Since his recovery from the blister issue, Davis has thrown some bullpen sessions and said he felt good as he anticipated his two innings of work on Monday.

“This just gives me an opportunity to get out there in front of people and let them see me when I’m healthy and ready to go,” he said. “I definitely felt it was important for me to be here and get out there with the draft coming up in June. It’s just an opportunity to get out there in front of people and hopefully end up throwing well.”

He did just that, as his fastball reached 92 mph – tied for fifth among the event’s highest velocities – and showing that he has three pitches he can throw for strikes. He earned a PG grade of 10.0, the highest possible.

“Kevin is really interested in going to the next level and playing baseball,” Jason Davis, Kevin’s dad, said Monday. “We had a really short senior season – he had a little bit of a blister problem – so we’re just trying to get the (scouts) to get one last look at him. I thought it was important that he be here.”

The “next level” will be there for Kevin Davis; all that’s left to be determined is where exactly that level is. He has signed a letter of intent with Auburn University, following up on an offer the Tigers first made in the fall of his sophomore year. He didn’t commit immediately and took several visits before narrowing his choices to Auburn, LSU, South Carolina, Florida and Florida State.

“I figured I would get the decision out of the way quick, but it didn’t quite go like that,” Davis said. “After I took all my visits and everything, I felt most at home at Auburn. It’s all about the people you’re going to play with and who’s all going to be there with you. I felt at home and when it was all said and done it really wasn’t a difficult decision to make.”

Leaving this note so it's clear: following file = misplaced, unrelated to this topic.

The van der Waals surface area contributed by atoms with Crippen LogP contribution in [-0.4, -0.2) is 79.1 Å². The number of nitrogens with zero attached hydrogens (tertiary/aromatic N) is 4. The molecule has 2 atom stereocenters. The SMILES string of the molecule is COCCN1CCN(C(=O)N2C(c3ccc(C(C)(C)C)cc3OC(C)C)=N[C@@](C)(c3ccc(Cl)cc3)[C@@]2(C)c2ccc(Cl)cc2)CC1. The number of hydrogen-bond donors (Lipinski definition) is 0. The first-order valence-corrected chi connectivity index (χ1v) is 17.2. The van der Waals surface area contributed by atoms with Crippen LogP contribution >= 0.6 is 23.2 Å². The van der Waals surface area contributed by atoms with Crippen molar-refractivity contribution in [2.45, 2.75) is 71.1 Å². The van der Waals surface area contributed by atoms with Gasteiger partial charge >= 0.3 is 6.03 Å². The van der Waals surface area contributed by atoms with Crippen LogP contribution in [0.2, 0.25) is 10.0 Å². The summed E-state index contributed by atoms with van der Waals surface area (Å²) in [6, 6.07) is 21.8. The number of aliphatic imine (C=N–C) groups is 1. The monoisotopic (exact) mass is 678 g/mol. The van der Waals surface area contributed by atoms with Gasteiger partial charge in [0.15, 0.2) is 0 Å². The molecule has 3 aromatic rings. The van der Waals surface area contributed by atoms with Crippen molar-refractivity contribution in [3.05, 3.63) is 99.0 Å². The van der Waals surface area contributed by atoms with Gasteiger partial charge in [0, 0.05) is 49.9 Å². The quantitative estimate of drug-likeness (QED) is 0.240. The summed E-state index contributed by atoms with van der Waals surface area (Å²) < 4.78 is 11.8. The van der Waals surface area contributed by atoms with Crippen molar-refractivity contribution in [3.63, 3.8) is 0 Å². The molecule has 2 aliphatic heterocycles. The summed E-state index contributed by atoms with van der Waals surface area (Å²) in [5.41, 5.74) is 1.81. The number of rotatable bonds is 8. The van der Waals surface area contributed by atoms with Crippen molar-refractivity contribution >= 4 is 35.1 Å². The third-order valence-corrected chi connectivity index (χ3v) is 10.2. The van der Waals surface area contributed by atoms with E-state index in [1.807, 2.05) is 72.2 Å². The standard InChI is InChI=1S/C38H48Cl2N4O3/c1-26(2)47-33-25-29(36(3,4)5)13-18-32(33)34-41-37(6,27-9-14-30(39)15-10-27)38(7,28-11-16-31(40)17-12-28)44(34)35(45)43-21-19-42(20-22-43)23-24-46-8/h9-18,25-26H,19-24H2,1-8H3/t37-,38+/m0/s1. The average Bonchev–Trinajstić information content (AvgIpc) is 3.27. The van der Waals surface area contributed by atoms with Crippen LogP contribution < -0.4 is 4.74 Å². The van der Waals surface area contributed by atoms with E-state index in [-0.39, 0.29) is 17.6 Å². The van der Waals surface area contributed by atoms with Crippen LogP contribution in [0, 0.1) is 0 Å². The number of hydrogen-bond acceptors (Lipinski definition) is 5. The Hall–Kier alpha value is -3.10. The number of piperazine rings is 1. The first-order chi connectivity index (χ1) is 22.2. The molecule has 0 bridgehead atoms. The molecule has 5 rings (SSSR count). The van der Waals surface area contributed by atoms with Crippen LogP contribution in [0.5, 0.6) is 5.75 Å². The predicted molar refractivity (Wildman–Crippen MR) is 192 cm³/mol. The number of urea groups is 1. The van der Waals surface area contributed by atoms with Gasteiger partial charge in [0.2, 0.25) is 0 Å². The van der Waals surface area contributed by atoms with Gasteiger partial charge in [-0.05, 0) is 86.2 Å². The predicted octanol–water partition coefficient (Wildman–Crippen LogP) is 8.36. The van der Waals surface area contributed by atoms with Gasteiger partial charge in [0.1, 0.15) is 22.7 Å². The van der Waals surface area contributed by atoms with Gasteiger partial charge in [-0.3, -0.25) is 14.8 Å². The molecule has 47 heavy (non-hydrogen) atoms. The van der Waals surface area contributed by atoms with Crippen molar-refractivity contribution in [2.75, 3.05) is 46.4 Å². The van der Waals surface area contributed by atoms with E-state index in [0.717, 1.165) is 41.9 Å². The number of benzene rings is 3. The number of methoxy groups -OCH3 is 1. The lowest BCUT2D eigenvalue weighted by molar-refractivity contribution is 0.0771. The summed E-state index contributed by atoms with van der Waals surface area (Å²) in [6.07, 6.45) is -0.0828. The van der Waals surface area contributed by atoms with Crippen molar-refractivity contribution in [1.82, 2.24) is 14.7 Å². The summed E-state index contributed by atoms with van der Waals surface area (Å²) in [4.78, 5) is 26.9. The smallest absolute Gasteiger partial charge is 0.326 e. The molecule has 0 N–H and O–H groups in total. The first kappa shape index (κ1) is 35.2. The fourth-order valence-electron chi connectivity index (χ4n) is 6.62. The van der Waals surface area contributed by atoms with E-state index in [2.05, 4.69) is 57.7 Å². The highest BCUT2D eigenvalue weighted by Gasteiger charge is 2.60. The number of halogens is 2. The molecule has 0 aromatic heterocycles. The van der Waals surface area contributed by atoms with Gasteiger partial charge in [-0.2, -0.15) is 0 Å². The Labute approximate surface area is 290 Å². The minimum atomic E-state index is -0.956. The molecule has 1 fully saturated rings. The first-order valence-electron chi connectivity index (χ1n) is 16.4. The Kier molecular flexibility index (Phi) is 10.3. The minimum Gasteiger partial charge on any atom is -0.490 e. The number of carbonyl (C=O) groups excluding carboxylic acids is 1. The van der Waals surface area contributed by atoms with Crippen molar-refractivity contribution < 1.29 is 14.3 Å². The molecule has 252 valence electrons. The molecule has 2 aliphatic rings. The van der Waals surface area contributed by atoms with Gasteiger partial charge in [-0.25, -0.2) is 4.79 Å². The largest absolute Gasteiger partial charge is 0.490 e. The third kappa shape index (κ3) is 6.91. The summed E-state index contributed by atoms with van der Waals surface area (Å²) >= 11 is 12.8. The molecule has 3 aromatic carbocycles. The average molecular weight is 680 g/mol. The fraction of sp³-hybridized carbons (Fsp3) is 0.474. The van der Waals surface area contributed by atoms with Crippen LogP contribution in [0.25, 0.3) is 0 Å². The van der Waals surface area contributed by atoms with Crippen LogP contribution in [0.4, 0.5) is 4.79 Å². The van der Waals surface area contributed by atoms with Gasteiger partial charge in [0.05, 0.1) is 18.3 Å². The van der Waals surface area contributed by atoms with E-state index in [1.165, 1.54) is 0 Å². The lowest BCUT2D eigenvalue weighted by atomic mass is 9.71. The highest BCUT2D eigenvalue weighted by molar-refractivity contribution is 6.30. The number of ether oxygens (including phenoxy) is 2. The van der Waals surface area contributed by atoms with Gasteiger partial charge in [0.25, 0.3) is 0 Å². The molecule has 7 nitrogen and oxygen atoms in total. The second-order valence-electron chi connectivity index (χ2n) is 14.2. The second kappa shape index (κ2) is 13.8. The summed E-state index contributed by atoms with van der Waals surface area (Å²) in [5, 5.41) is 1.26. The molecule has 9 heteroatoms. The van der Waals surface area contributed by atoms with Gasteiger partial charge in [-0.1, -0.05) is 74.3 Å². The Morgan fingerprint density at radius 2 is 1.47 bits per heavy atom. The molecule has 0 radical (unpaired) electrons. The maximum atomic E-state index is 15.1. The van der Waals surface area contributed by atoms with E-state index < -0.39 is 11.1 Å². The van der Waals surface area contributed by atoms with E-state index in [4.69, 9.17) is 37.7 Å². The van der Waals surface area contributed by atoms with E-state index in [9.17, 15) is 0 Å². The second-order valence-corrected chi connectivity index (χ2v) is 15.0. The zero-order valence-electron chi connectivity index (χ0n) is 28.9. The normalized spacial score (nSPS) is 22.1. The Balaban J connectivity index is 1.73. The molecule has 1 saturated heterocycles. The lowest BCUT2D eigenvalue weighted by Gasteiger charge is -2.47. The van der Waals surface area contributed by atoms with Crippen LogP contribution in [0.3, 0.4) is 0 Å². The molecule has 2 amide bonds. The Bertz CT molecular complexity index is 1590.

Davis’ skills have always appealed to MLB scouting directors, much as they did to coaches in the NCAA Division I Southeastern Conference. Perfect Game director of cross-checker Allan Simpson ranks Davis as the No. 13 draft prospect with an Alabama connection, a ranking that puts him into a group of prospects projected to be taken in the draft’s first 10 rounds.

“I think about it but I try not to read too much about it,” Davis said. “I didn’t have the high school season that I essentially wanted to have, with the blister coming up and all of that, but I think I’m better (because of) it. It taught me how to handle different things – how to handle my body, how to handle an ailment that came up like that, what’s the quickest way to get rid of it and how to bounce back from it.